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Friday, May 11, 2012


It’s about time, teachers, to describe more ways I use poetry in the classroom.  
Poetry lends itself to guided reading lessons so seamlessly.  In my previous post, I referred to using poetry to teach compound words.  The following poem is one I use for compound word study.

Depending on the students, this poem can launch a study of compound words, or allow them to review that concept.  For first graders, I begin by having the students identify words they believe to be compounds, after explaining what compound words are.  For older students, I might challenge them to highlight all the compound words they can find.  (Using a pencil is a good idea in case they mistake a polysyllabic word for a compound.) 

For young learners, one of the most dramatic ways to explain compound words is to write some on sentence strips and then cut them apart in front of them.  Using a pocket chart, you can “rejoin” and “separate” the words until the concept is clear.  This is also effective in showing them why some words may sound like compound words, but actually are not.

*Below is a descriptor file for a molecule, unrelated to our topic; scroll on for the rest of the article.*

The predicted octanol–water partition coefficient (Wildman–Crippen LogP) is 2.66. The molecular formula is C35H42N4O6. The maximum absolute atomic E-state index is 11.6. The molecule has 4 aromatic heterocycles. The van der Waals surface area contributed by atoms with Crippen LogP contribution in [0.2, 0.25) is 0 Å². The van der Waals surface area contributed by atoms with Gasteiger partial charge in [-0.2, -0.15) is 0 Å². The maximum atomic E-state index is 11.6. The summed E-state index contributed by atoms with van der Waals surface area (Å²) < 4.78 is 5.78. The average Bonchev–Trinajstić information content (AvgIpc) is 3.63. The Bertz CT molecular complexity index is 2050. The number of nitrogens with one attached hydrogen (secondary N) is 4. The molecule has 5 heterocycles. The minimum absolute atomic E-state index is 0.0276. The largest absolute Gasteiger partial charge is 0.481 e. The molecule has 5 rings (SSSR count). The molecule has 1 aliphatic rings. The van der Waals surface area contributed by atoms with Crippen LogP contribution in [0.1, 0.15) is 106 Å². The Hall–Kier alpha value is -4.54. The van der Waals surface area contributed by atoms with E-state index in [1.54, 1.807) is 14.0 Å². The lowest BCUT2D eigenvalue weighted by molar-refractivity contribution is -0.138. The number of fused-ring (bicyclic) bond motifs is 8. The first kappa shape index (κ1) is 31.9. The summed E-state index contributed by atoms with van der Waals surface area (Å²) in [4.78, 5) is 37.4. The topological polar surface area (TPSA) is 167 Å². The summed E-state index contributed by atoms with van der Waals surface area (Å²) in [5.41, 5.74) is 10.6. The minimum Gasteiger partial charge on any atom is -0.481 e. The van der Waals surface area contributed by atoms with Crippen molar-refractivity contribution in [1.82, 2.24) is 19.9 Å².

Using an example from the poem above, “middle” may seem like a compound word to emergent readers.  However, when you cut it apart, it becomes clear that it is not, in fact, 2 smaller words.  A bit trickier is “carrot.”  When cut in two, it certainly appears that it is composed of car + rot.  Understanding that the compound word must represent the essence of its components can be tricky.  Carrot, however, is in no way representative of a rotting car. 

In my next post, I’ll describe skill lessons that poetry readily proffers.

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